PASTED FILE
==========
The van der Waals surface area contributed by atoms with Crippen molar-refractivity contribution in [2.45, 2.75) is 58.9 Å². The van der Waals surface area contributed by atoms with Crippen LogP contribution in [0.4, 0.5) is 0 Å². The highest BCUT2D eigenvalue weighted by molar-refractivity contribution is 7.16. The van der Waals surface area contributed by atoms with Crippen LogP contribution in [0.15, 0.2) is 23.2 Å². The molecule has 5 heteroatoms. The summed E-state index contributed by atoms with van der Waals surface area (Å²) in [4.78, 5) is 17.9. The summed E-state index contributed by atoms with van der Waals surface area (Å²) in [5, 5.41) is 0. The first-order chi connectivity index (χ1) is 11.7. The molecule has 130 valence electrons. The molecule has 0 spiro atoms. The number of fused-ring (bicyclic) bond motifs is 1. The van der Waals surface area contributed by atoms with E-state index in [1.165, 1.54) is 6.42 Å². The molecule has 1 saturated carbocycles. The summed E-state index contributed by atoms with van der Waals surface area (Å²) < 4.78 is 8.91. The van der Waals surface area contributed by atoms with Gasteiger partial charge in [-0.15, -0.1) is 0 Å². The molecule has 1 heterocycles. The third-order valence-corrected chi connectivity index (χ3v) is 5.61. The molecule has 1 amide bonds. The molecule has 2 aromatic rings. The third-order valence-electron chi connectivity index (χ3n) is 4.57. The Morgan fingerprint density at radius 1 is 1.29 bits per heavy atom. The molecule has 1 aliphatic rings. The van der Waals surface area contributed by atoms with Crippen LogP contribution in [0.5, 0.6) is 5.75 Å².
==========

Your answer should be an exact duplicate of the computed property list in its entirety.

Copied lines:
The van der Waals surface area contributed by atoms with Crippen molar-refractivity contribution in [2.45, 2.75) is 58.9 Å². The van der Waals surface area contributed by atoms with Crippen LogP contribution in [0.4, 0.5) is 0 Å². The highest BCUT2D eigenvalue weighted by molar-refractivity contribution is 7.16. The van der Waals surface area contributed by atoms with Crippen LogP contribution in [0.15, 0.2) is 23.2 Å². The molecule has 5 heteroatoms. The summed E-state index contributed by atoms with van der Waals surface area (Å²) in [4.78, 5) is 17.9. The summed E-state index contributed by atoms with van der Waals surface area (Å²) in [5, 5.41) is 0. The first-order chi connectivity index (χ1) is 11.7. The molecule has 130 valence electrons. The molecule has 0 spiro atoms. The number of fused-ring (bicyclic) bond motifs is 1. The van der Waals surface area contributed by atoms with E-state index in [1.165, 1.54) is 6.42 Å². The molecule has 1 saturated carbocycles. The summed E-state index contributed by atoms with van der Waals surface area (Å²) < 4.78 is 8.91. The van der Waals surface area contributed by atoms with Gasteiger partial charge in [-0.15, -0.1) is 0 Å². The molecule has 1 heterocycles. The third-order valence-corrected chi connectivity index (χ3v) is 5.61. The molecule has 1 amide bonds. The molecule has 2 aromatic rings. The third-order valence-electron chi connectivity index (χ3n) is 4.57. The Morgan fingerprint density at radius 1 is 1.29 bits per heavy atom. The molecule has 1 aliphatic rings. The van der Waals surface area contributed by atoms with Crippen LogP contribution in [0.5, 0.6) is 5.75 Å².